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The Yield Curve Is Trying to Tell Us Something

An inversion means it’s time to start the recession clock – the only question is how long to wait.

The Yield Curve Is Trying to Tell Us Something

An inversion means it’s time to start the recession clock – the only question is how long to wait.

Inversion is never a good sign.

Photographer: Sean Gallup/Getty Images Europe

Today’s Agenda

Welcome to The Upside Down.
Photographer: Sean Gallup/Getty Images Europe

Yield Curve Starts the Recession Clock

Photographer: Sean Gallup/Getty Images Europe

Brace yourselves everybody, a recession is coming! Sometime in the next, uh, two years. Or less. Or more.

Earlier this week, interest rates on 3-year Treasury notes turned higher than 5-year rates for the first time since the dawn of the previous U.S. recession, back in 2007. This is called an inversion of the yield curve, or at least a small piece of the curve. The Big One will be when 2-year and 10-year Treasury rates swap places, and bond traders are doing their darnedest to make it happen soon, as Robert Burgess points out. That particular inversion has preceded every recession since the late 1970s. The thing is, as Bloomberg economist Michael McDonough notes in this chart, the yield curve is kind of a loooong leading indicator:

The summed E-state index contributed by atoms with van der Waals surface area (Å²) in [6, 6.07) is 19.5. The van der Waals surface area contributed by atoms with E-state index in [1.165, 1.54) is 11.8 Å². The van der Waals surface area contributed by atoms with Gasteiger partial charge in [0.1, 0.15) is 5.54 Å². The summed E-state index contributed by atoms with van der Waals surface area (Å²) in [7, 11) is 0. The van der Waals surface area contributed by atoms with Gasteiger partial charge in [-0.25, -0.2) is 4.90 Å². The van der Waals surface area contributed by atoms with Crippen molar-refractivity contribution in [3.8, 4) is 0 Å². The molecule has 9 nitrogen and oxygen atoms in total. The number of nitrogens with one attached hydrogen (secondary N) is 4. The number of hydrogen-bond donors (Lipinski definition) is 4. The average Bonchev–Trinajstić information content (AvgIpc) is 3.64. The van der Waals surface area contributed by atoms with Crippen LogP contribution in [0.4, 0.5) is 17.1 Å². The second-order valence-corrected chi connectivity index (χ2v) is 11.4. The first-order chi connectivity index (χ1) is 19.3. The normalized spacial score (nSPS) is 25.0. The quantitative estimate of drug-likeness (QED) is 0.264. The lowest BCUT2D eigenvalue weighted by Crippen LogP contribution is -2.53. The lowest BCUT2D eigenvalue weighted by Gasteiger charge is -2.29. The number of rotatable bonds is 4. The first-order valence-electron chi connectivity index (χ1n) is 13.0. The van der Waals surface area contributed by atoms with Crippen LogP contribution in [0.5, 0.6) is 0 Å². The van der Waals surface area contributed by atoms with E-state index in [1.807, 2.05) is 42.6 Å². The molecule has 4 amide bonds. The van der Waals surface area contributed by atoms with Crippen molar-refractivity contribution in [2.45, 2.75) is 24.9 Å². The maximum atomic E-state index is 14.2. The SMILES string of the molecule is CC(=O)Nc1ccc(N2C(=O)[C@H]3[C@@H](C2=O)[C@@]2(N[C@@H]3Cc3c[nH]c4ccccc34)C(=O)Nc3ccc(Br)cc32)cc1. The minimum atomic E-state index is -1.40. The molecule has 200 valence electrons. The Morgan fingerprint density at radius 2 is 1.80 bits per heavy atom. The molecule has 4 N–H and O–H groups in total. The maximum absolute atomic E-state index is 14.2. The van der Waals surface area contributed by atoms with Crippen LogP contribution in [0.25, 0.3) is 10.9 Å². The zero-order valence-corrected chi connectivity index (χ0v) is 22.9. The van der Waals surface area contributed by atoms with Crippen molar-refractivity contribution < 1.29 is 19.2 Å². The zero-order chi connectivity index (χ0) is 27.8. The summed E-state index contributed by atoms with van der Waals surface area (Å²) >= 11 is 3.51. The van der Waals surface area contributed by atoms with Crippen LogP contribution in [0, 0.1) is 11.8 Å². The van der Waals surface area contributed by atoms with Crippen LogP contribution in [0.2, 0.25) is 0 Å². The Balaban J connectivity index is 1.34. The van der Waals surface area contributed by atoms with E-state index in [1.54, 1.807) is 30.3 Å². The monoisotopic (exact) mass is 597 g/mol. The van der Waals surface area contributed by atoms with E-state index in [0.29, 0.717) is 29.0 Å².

So maybe don’t head for your bomb shelter just yet. But it’s worth asking why the yield curve is such an uncanny predictor of recessions (and no, it’s probably not different this time). Karl W. Smith suggests the market is pricing in lower Fed rates in the future, either to end a recession or to prevent one. A recession isn’t destiny, in other words: The Fed could respond to the yield curve’s signal by cutting rates to head off the recession. But this would require a level of forward thinking the Fed hasn’t shown in the past. Usually it just keeps raising rates, yield curve be damned, and it may be about to make the same mistake, Karl writes.

Another big recession indicator is the recent weakness in housing. This, along with growing volatility in stocks, could help explain why high-income Americans are more pessimistic about the economy than low and middle earners these days – an unusual situation, as Danielle DiMartino Booth notes. High earners do the bulk of consumer spending, which is the life blood of the economy. If they cut back, then a recession becomes more likely, Danielle writes.